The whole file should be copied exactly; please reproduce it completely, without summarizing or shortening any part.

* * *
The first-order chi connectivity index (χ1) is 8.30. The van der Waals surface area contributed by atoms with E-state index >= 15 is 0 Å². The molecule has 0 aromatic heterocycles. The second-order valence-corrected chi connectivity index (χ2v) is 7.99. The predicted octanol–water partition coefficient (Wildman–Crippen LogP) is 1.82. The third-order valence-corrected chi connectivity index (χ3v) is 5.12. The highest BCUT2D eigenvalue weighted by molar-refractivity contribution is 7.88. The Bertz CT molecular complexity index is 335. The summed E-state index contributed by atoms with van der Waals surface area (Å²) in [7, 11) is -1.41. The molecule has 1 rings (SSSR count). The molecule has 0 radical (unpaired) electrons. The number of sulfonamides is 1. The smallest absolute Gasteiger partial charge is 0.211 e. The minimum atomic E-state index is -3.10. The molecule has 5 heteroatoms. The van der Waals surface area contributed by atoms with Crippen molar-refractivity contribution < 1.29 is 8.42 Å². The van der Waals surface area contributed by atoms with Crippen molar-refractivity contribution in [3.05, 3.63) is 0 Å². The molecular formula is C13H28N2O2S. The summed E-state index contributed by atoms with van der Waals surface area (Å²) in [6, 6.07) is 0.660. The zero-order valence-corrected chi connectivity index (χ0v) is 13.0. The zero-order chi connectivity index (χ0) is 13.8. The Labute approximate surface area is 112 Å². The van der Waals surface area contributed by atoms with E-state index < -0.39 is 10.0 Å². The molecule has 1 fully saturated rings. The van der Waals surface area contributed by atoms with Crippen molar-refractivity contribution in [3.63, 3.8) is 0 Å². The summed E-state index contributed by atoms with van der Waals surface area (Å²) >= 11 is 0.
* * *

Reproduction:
The first-order chi connectivity index (χ1) is 8.30. The van der Waals surface area contributed by atoms with E-state index >= 15 is 0 Å². The molecule has 0 aromatic heterocycles. The second-order valence-corrected chi connectivity index (χ2v) is 7.99. The predicted octanol–water partition coefficient (Wildman–Crippen LogP) is 1.82. The third-order valence-corrected chi connectivity index (χ3v) is 5.12. The highest BCUT2D eigenvalue weighted by molar-refractivity contribution is 7.88. The Bertz CT molecular complexity index is 335. The summed E-state index contributed by atoms with van der Waals surface area (Å²) in [7, 11) is -1.41. The molecule has 1 rings (SSSR count). The molecule has 0 radical (unpaired) electrons. The number of sulfonamides is 1. The smallest absolute Gasteiger partial charge is 0.211 e. The minimum atomic E-state index is -3.10. The molecule has 5 heteroatoms. The van der Waals surface area contributed by atoms with Crippen molar-refractivity contribution < 1.29 is 8.42 Å². The van der Waals surface area contributed by atoms with Crippen molar-refractivity contribution in [3.05, 3.63) is 0 Å². The molecular formula is C13H28N2O2S. The summed E-state index contributed by atoms with van der Waals surface area (Å²) in [6, 6.07) is 0.660. The zero-order valence-corrected chi connectivity index (χ0v) is 13.0. The zero-order chi connectivity index (χ0) is 13.8. The Labute approximate surface area is 112 Å². The van der Waals surface area contributed by atoms with E-state index < -0.39 is 10.0 Å². The molecule has 1 fully saturated rings. The van der Waals surface area contributed by atoms with Crippen molar-refractivity contribution in [3.63, 3.8) is 0 Å². The summed E-state index contributed by atoms with van der Waals surface area (Å²) >= 11 is 0.